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Amid this pandemic, when we are fighting our own battle against an invisible enemy, it is easy to forget that countries are still engulfed in war, that people are being rendered refugees almost daily as a consequence and are struggling just to survive. This is a reality that Dana, the founder of Tight Knit Syria, can not afford to forget.

Today, in our third edition of Good People Doing Good Things, we speak with Dana and learn more about the incredible work she is doing through her non-profit.



Tight Knit Syria began in 2013 after Dana Kandalaft visited a camp for internally displaced persons in Northern Syria. She had done so because she wanted to understand the Syrian humanitarian crisis firsthand and meet the people impacted. That day, an unexpected frenzy was sparked among a group of girls when one girl in particular named Sebra pointed out Dana’s rainbow-colored knitted purse and yelled, “Souf! Souf!” (meaning yarn). Since Dana was unfamiliar with this Arabic word, Sebra brought Dana to her tent and showed her a purple knitted dress with a crocheted flower. She had made the dress using donated yarn with the help of her mother and grandmother. This was when Dana had a lightbulb moment, realizing she could collect donated yarn from home in Canada and try to sell the women’s products in her community. She wrote up a plan for Tight Knit Syria that very night.

"Our mission is to help restore livelihoods for women in refugee camps by leveraging their existing skill sets in knitting and embroidery and connecting their beautiful handmade accessories to the world."

Dana explains that Tight Knit Syria is all about leveraging the unique superpowers we all have. "For our artisans in Lebanon and Northern Syria, a lot of them inherited advanced skill sets in knitting and embroidering from their mothers and grandmothers."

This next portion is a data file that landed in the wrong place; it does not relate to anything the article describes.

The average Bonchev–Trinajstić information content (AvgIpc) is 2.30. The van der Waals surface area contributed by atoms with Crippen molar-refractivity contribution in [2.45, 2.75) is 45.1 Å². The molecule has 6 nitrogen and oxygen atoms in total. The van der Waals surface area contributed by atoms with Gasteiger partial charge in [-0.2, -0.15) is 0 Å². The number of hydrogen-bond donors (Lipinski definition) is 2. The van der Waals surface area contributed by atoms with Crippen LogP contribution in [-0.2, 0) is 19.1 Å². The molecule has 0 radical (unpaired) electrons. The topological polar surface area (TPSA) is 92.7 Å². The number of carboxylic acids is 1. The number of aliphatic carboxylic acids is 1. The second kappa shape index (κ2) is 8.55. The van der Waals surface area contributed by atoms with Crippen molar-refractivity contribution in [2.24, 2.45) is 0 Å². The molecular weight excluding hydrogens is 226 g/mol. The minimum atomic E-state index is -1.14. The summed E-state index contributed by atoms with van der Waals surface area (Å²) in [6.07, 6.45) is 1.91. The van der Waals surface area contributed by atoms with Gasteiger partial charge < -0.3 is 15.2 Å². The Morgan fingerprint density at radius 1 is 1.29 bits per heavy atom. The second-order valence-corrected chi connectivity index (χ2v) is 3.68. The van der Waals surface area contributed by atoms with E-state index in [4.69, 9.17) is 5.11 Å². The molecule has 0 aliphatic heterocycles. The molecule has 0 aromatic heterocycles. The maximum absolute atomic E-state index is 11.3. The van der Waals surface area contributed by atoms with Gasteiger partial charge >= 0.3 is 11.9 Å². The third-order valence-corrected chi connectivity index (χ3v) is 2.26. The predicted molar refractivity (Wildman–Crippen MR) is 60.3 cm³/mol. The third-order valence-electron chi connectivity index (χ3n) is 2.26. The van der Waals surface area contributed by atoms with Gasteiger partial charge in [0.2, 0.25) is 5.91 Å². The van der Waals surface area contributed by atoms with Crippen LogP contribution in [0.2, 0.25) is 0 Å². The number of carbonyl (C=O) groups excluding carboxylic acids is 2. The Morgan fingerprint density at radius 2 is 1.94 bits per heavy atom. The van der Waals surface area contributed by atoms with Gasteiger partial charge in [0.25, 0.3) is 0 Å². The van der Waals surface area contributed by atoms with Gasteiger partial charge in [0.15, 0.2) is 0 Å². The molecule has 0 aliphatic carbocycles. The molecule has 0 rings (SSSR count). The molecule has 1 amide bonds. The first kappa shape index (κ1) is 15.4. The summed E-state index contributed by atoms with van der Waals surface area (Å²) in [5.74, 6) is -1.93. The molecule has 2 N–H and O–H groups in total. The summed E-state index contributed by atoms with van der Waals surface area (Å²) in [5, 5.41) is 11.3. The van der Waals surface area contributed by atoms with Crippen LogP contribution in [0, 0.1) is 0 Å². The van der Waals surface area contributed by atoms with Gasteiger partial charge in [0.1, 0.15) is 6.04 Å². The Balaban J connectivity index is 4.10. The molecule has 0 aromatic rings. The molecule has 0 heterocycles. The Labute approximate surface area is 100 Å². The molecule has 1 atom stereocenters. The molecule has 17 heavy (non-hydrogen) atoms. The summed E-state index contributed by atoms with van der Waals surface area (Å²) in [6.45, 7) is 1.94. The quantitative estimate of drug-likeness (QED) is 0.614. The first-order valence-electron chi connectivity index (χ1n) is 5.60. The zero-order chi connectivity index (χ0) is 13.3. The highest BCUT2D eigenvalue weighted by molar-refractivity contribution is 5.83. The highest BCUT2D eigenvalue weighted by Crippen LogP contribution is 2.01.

Tight Knit Syria’s superpower is to break down economic barriers to women in refugee camps by collaborating closely with our artisans to introduce their handmade accessories to consumers and business partners around the world.


Unfortunately, because of COVID-19 and restrictions against gathering in large numbers, Tight Knit Syria had to put a temporary stop on their work. To help these artisans meet their needs, Dana has launched a fundraiser to distribute USD 200 to 10 refugee families to help off-set their expenses in these difficult times.

Dana explains why she started this fundraiser and why it's essential to give at this time,

( because )"unlike Canada and many other countries in the world, refugees in Lebanon are not receiving any government or humanitarian support amidst COVID-19. The women are located in a densely populated refugee camp in Beirut and are now isolating themselves in their tiny apartments. Without their regular income from TKS work, it’s nearly impossible to cover the high costs of rent, food, electricity, phone connection, medication, and other daily necessities."



And this is one of the reasons why we adore Dana at Daria Day. Her passion to uplift the lives of these artisans, her compassion for them shines through in her work.  


The embroidered bookmarks make reading books that much more fun. The best part is that proceeds from the sale of these bookmarks go towards the artisan computer literacy and education program.

These cozy handknitted scarves are a must-have for our cold Canadian winters. They are available in a multitude of colors and make a great gift too (hint hint)! 


Discover these and other beautiful embroidered delights at Tight Knit Syria (click here). Use the code DariaDay20 to get 20% off your purchase. Thank you, Dana, for this generous gift to our readers!




This blog is part of a series at Daria Day featuring stories of people doing amazing things to make the world a little better. If you know someone we could feature, please email us at

Stay tuned for more good people doing good things.

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